Stumbling upon the blog of journalist Mark Hyman; who regularly writes about parents, children and youth athletic activities, shed some interesting information about this issue. Hyman cites a recent study that seems to suggest while active children may be happier, they may not necessarily be healthier in life. You can learn more of the details by logging on to his blog at and draw your own conclusions.

I know I can speak from my own subjective experience that my children and my family are happier as a result of athletic activities. Because the members of our family regularly participate in a variety of physical fitness activities, it brings us together in an effort toward supporting one another. In my mind, this practice has made us all closer.

The big difference maker for our family is that each of us is doing what we enjoy – no one is forced into a sport, training or physical fitness endeavor we don’t want to do. We’re each passionate about our endeavors and that passion becomes infectious in our activities to follow one another at a game, tournament or race event.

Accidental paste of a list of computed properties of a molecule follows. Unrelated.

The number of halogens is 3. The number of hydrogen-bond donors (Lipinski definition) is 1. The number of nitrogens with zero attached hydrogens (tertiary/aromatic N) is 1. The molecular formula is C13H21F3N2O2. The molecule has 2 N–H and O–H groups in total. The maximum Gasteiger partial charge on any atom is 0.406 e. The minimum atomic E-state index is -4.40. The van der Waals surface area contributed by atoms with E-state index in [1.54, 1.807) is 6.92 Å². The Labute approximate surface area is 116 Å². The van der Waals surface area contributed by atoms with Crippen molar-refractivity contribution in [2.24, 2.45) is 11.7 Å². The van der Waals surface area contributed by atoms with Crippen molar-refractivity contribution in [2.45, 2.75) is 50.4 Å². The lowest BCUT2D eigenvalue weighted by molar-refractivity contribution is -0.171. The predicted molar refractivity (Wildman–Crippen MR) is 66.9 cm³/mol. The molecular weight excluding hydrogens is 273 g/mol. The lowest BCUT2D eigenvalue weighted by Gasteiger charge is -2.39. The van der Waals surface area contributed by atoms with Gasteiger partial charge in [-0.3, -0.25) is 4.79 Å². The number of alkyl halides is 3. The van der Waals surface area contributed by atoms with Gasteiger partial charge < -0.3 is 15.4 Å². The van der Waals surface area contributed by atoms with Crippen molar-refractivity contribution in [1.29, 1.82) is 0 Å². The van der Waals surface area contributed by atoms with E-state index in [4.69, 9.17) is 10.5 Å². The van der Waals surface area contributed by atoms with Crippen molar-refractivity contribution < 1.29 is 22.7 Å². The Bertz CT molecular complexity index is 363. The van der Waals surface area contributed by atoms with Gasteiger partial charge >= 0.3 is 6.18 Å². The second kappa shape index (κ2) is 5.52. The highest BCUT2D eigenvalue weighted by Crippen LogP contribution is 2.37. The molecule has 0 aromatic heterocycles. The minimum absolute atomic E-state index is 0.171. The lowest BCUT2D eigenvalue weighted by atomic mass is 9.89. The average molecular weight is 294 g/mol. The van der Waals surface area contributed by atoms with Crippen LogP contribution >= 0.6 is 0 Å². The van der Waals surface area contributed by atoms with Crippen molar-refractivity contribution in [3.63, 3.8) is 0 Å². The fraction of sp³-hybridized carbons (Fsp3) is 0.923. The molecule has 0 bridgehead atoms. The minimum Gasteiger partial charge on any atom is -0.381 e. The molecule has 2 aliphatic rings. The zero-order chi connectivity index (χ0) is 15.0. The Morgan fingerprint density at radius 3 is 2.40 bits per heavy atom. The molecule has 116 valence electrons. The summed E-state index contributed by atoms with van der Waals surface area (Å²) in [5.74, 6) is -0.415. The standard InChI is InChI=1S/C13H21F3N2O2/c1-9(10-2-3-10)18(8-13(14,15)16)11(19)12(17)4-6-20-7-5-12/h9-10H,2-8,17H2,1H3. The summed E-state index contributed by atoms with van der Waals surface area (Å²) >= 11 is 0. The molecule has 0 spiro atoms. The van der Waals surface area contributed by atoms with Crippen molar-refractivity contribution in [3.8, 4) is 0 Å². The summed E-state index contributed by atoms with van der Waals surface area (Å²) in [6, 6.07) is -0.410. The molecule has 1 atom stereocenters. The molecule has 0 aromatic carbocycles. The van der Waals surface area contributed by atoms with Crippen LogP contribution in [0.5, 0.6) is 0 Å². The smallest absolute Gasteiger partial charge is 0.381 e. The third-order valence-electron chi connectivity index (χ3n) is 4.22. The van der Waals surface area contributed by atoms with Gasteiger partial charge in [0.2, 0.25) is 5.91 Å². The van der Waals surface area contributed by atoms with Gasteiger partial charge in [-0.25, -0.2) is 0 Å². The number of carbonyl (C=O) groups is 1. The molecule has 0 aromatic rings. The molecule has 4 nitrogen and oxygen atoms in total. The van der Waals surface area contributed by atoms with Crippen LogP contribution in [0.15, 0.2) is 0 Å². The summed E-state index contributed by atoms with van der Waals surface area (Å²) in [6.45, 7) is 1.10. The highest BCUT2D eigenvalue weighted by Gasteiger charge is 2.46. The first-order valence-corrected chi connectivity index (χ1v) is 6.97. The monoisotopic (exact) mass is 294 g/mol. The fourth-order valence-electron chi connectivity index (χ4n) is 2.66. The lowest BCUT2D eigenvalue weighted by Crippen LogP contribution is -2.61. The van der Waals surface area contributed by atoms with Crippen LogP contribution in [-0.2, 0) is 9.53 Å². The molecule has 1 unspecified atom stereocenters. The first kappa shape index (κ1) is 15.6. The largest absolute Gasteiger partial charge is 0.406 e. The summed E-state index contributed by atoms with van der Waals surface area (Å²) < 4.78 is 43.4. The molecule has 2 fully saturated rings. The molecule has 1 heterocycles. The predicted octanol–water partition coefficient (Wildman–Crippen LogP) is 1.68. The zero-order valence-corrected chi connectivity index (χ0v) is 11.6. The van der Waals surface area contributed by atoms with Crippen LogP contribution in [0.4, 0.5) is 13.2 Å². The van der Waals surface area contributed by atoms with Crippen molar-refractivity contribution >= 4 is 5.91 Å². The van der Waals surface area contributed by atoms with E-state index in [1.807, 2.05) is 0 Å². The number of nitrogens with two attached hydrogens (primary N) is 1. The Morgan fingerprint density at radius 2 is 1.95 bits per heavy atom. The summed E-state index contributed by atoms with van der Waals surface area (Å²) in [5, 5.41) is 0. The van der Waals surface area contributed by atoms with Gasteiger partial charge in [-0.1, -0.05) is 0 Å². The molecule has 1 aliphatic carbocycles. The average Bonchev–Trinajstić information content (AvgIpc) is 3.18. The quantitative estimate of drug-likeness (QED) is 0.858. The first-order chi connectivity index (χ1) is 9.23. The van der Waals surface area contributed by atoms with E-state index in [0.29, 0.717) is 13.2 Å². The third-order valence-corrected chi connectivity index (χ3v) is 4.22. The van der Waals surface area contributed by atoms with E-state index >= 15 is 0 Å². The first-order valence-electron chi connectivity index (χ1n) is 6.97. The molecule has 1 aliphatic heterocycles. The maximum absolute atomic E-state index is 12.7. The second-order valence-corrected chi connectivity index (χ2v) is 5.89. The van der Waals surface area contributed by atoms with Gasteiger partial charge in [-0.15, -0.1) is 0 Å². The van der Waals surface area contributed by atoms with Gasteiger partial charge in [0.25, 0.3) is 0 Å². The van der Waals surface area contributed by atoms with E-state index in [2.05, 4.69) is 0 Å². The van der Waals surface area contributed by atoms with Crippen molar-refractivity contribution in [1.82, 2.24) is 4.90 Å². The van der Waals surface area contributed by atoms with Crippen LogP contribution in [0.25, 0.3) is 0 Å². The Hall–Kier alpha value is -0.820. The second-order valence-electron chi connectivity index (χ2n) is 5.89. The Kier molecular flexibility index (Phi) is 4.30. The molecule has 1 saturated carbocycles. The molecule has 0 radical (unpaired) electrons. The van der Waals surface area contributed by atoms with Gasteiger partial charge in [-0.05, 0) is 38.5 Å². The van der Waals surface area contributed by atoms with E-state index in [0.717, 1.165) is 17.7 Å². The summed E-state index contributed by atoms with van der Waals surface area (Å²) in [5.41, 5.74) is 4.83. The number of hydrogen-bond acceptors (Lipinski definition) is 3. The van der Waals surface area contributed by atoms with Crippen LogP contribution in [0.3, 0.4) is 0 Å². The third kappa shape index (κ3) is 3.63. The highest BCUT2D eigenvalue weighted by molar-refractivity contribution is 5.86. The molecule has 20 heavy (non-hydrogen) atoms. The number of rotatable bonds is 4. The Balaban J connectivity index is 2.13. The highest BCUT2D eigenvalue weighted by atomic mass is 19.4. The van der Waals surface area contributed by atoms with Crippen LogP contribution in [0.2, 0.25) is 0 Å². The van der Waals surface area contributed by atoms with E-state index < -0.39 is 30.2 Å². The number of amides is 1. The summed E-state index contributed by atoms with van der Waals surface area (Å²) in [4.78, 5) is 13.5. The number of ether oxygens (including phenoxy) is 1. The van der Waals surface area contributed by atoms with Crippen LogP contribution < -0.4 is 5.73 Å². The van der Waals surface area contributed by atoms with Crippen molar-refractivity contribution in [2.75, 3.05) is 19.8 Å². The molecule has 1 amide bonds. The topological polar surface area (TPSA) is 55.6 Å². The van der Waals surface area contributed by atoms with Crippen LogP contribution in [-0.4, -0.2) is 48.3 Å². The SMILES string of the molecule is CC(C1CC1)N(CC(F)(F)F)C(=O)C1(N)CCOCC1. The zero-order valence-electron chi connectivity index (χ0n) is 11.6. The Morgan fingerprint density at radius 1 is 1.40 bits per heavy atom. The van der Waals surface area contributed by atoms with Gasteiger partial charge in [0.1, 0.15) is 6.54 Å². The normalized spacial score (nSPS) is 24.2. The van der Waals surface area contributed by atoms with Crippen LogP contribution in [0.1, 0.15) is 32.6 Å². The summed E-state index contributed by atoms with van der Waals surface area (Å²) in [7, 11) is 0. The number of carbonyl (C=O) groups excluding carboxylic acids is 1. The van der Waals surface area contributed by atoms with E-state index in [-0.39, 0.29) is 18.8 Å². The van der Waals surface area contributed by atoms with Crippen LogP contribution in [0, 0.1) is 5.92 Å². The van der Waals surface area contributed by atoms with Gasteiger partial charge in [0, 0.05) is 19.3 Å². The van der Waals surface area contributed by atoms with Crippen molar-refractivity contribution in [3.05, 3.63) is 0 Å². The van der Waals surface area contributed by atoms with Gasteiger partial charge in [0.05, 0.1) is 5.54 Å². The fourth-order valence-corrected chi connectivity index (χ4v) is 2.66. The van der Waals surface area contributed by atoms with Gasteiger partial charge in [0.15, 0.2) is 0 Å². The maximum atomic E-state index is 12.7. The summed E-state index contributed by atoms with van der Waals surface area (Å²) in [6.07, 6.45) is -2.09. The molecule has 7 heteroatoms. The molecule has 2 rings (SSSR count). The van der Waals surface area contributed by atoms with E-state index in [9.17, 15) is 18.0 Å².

I’m certainly not na├»ve enough to think that some families observe our busy schedule and wonder, “How the heck do the Hrdlickas keep that up?” Sometimes we wonder that among ourselves, but I think we all recognize that supporting one another in our objectives and learning to meet goals has made us happier – and STRONGER as a family!

Sunday, January 4, 2009

The ‘Plan B’ Workout

I thought many readers could relate to the common dilemma of having to miss a workout due to the latest “crisis du ‘jour” in our busy lives.